LAKELAND — Thanksgiving can be a time of great joy and happiness for so many, a time to reunite the entire family and use the gathering to say thanks for all that family means.
But not all people are celebrating the joy of family today. Just ask the Polk County Sheriff’s Office, which just arrested 18-year-old Micaela Meada of Lakeland, and her boyfriend, 21-year-old Teofilo Deaza. The charge: heading out on a spending spree at the expense of Meada’s elderly grandmother.
Polk County Sheriff Grady Judd said credit for the arrest goes to the Wells Fargo bank for noticing the suspicious use of the elderly woman’s debit card, and quickly reporting it to law enforcement.
“Wells Fargo did a great job acting quickly in this case,” Judd said. “It is a pretty low down thing to steal from an elderly person — but especially from a 96-year-old woman who is your adoptive grandmother and who opened her home out of trust and willingness to help.”
Meada and Deaza were charged with fraudulent use of a credit or debit card three or more times, scheming to defraud, possession of a stolen credit card, grand theft from a person over 65, and criminal use of personal identification. According to the report by Scott Wilder, the public information officer for the sheriff’s office, Meada stole her grandmother’s Wells Fargo debit card, then she and her boyfriend began making purchases and withdrawals — without first getting her grandmother’s permission.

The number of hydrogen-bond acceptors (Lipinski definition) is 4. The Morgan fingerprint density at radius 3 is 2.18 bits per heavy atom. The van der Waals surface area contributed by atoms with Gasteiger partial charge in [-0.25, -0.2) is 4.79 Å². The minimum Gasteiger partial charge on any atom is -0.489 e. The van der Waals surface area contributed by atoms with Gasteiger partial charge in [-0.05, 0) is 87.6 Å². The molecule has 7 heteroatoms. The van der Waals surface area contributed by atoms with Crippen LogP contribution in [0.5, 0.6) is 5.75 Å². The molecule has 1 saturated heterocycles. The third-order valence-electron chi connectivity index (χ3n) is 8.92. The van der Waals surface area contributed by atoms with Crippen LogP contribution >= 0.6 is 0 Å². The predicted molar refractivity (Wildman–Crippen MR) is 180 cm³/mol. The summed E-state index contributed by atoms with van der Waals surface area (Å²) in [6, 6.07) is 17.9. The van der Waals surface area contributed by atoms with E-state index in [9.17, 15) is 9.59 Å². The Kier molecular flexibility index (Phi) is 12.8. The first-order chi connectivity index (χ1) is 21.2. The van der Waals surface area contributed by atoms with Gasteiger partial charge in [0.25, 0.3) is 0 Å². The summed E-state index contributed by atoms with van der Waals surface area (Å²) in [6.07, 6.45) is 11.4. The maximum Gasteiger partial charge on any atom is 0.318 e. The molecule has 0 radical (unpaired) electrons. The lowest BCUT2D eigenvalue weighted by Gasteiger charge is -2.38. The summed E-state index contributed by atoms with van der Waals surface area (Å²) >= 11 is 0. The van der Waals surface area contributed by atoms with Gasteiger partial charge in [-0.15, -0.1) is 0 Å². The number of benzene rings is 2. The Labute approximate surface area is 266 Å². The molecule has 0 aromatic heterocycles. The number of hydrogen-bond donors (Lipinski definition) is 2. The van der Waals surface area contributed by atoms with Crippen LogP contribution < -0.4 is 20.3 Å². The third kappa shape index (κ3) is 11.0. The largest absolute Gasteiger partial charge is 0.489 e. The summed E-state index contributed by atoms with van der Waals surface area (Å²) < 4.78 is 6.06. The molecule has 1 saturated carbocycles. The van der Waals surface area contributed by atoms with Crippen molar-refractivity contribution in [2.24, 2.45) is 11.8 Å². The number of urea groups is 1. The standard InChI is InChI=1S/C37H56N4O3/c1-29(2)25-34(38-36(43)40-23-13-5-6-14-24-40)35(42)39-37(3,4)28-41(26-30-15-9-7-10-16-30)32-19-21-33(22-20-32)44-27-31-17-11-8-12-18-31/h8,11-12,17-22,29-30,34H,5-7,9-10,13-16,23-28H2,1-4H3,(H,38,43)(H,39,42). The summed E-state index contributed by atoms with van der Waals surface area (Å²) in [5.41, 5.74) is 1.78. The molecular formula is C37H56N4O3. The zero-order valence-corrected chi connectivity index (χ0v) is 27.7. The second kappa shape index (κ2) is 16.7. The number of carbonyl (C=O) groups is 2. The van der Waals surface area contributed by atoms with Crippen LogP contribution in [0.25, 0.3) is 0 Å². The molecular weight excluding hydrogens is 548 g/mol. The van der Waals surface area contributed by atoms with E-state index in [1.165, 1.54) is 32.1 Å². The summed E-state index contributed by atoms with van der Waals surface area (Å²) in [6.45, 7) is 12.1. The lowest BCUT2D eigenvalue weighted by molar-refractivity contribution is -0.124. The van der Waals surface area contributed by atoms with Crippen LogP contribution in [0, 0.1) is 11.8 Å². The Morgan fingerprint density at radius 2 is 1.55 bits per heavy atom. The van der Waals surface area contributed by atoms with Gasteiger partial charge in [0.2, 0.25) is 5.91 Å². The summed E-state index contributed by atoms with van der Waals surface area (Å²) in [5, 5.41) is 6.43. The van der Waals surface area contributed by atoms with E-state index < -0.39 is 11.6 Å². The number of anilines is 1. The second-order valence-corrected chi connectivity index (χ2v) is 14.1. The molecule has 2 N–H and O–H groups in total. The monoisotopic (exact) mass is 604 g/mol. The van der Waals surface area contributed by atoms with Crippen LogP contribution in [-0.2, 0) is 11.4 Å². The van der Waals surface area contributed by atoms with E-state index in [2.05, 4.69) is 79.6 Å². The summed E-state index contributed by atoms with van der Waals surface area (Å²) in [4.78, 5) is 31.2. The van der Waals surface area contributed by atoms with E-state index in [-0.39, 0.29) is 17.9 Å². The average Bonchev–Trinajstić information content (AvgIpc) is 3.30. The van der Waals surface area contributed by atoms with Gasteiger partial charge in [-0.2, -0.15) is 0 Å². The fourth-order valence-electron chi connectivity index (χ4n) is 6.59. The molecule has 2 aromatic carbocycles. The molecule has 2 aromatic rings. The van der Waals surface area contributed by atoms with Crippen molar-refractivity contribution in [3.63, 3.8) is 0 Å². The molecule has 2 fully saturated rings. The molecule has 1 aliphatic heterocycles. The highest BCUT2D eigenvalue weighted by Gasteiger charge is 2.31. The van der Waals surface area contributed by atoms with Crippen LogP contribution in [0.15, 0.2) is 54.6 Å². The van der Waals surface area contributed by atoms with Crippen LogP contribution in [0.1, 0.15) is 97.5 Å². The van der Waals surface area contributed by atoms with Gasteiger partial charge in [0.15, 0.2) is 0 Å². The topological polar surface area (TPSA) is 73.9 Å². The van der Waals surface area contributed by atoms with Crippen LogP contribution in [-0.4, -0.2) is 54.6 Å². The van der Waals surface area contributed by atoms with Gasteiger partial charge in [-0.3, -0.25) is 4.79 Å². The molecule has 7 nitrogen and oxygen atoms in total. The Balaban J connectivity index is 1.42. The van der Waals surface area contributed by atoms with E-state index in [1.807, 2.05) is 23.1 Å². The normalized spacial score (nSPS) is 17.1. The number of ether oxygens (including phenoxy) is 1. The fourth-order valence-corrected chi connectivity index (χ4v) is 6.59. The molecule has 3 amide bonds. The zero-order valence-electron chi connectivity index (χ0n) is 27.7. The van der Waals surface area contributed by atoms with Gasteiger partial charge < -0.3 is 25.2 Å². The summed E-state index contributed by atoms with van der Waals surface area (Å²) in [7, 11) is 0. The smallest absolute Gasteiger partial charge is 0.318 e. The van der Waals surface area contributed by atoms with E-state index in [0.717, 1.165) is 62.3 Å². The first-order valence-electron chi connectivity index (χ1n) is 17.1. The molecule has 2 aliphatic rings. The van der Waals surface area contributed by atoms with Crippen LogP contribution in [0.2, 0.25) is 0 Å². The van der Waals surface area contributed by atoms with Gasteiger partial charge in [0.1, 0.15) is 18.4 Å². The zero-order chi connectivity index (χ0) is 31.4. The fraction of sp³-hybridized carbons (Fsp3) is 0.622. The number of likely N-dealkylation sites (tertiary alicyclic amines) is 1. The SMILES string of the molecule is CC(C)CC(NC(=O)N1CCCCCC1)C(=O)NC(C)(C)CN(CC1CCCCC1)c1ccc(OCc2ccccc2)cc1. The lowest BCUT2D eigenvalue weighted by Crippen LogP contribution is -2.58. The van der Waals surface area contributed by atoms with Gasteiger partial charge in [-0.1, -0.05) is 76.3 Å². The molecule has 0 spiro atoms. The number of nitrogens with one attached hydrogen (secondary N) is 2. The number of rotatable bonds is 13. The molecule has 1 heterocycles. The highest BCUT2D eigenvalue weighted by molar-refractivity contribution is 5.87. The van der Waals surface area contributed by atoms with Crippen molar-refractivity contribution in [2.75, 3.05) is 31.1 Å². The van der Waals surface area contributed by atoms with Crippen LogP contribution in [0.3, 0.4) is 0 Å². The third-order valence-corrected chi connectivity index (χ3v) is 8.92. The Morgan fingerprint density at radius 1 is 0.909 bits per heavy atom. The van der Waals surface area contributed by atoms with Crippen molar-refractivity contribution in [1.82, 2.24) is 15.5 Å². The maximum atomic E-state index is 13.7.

As Wilder noted in his report, the card was used at a food store where $43.54 got charged, and then at a Wells Fargo ATM. Altogether, Wilder noted, there was $343.54 withdrawn from the account.
“Fortunately, Wells Fargo noticed the suspicious activity and contacted the 96-year-old woman,” Wilder noted.
The bank then deactivated the card.
Working with the bank, Polk County detectives checked out photos taken from the video surveillance of the Wells Fargo ATM at 1414 South Combee Road in Lakeland.
“Both Micaela Meada and Teofilo Deaza were in the photographs making the withdrawals,” Wilder noted in his report. “Detectives learned through the investigation that the 96-year-old victim rarely used the ATM card and kept her pin number written down in her purse with the card because she had trouble remembering the number.”
What is particularly sad about this case, Judd noted, is that Maeda had been adopted by the elderly woman’s daughter, who has since passed away.
After Maeda turned 18, the sheriff’s office noted, she began to live on and off with her grandmother — the very woman she is now accused of stealing from.
Judd also praised his detectives for their work on this case.
“Our detectives did a great job working with the bank to bring a successful conclusion to this case,” he said.
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